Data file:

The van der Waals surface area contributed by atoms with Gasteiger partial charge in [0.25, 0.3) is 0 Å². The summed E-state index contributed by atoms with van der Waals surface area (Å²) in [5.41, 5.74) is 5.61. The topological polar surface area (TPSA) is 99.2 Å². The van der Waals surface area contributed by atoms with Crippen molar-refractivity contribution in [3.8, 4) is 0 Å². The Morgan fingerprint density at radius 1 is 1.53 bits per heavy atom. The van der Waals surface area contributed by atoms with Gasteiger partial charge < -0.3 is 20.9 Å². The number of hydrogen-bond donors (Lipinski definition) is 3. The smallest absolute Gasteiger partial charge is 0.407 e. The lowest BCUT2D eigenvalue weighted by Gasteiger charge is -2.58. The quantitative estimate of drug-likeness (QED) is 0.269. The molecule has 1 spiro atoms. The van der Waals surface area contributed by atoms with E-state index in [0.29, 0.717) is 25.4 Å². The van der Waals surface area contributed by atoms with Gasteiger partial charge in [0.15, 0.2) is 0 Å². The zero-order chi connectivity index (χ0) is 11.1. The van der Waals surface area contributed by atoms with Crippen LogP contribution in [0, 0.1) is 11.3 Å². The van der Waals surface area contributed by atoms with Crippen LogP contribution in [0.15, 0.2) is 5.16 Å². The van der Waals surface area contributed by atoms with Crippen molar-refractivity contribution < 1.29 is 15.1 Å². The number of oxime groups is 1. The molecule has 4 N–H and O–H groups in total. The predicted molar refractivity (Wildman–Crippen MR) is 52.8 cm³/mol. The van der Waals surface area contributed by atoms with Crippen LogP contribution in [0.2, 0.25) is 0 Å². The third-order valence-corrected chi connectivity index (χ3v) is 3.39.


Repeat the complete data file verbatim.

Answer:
The van der Waals surface area contributed by atoms with Gasteiger partial charge in [0.25, 0.3) is 0 Å². The summed E-state index contributed by atoms with van der Waals surface area (Å²) in [5.41, 5.74) is 5.61. The topological polar surface area (TPSA) is 99.2 Å². The van der Waals surface area contributed by atoms with Crippen molar-refractivity contribution in [3.8, 4) is 0 Å². The Morgan fingerprint density at radius 1 is 1.53 bits per heavy atom. The van der Waals surface area contributed by atoms with Gasteiger partial charge < -0.3 is 20.9 Å². The number of hydrogen-bond donors (Lipinski definition) is 3. The smallest absolute Gasteiger partial charge is 0.407 e. The lowest BCUT2D eigenvalue weighted by Gasteiger charge is -2.58. The quantitative estimate of drug-likeness (QED) is 0.269. The molecule has 1 spiro atoms. The van der Waals surface area contributed by atoms with E-state index in [0.29, 0.717) is 25.4 Å². The van der Waals surface area contributed by atoms with Gasteiger partial charge in [0.15, 0.2) is 0 Å². The zero-order chi connectivity index (χ0) is 11.1. The van der Waals surface area contributed by atoms with Crippen LogP contribution in [0, 0.1) is 11.3 Å². The van der Waals surface area contributed by atoms with Crippen LogP contribution in [0.15, 0.2) is 5.16 Å². The van der Waals surface area contributed by atoms with Crippen molar-refractivity contribution < 1.29 is 15.1 Å². The number of oxime groups is 1. The molecule has 4 N–H and O–H groups in total. The predicted molar refractivity (Wildman–Crippen MR) is 52.8 cm³/mol. The van der Waals surface area contributed by atoms with Crippen LogP contribution in [0.2, 0.25) is 0 Å². The third-order valence-corrected chi connectivity index (χ3v) is 3.39.